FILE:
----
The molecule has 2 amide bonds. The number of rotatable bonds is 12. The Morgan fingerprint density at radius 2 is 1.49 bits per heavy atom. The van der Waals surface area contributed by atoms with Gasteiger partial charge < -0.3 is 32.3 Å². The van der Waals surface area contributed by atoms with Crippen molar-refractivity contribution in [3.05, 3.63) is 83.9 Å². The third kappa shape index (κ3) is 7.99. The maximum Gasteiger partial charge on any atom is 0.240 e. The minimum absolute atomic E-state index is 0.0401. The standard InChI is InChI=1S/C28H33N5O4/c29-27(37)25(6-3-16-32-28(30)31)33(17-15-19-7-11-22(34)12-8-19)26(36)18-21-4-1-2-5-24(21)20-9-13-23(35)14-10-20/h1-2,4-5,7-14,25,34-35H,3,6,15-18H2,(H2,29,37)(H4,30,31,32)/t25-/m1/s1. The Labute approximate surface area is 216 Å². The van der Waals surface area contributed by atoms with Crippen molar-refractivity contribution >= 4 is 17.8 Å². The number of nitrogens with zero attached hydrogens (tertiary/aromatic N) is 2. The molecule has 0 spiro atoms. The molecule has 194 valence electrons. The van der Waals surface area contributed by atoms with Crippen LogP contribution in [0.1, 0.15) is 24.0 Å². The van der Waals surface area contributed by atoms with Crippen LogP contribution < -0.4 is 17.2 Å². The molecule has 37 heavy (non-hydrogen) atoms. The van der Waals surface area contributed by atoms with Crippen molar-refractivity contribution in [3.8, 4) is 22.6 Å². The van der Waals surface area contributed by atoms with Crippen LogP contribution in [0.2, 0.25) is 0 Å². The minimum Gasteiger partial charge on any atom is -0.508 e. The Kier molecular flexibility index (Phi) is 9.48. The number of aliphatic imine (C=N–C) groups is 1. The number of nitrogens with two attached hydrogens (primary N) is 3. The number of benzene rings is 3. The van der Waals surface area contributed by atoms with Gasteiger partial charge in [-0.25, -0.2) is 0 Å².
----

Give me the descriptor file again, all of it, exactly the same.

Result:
The molecule has 2 amide bonds. The number of rotatable bonds is 12. The Morgan fingerprint density at radius 2 is 1.49 bits per heavy atom. The van der Waals surface area contributed by atoms with Gasteiger partial charge < -0.3 is 32.3 Å². The van der Waals surface area contributed by atoms with Crippen molar-refractivity contribution in [3.05, 3.63) is 83.9 Å². The third kappa shape index (κ3) is 7.99. The maximum Gasteiger partial charge on any atom is 0.240 e. The minimum absolute atomic E-state index is 0.0401. The standard InChI is InChI=1S/C28H33N5O4/c29-27(37)25(6-3-16-32-28(30)31)33(17-15-19-7-11-22(34)12-8-19)26(36)18-21-4-1-2-5-24(21)20-9-13-23(35)14-10-20/h1-2,4-5,7-14,25,34-35H,3,6,15-18H2,(H2,29,37)(H4,30,31,32)/t25-/m1/s1. The Labute approximate surface area is 216 Å². The van der Waals surface area contributed by atoms with Crippen molar-refractivity contribution >= 4 is 17.8 Å². The number of nitrogens with zero attached hydrogens (tertiary/aromatic N) is 2. The molecule has 0 spiro atoms. The molecule has 194 valence electrons. The van der Waals surface area contributed by atoms with Crippen LogP contribution in [0.1, 0.15) is 24.0 Å². The van der Waals surface area contributed by atoms with Crippen LogP contribution < -0.4 is 17.2 Å². The molecule has 37 heavy (non-hydrogen) atoms. The van der Waals surface area contributed by atoms with Crippen molar-refractivity contribution in [3.8, 4) is 22.6 Å². The van der Waals surface area contributed by atoms with Crippen LogP contribution in [0.2, 0.25) is 0 Å². The minimum Gasteiger partial charge on any atom is -0.508 e. The Kier molecular flexibility index (Phi) is 9.48. The number of aliphatic imine (C=N–C) groups is 1. The number of nitrogens with two attached hydrogens (primary N) is 3. The number of benzene rings is 3. The van der Waals surface area contributed by atoms with Gasteiger partial charge in [-0.25, -0.2) is 0 Å².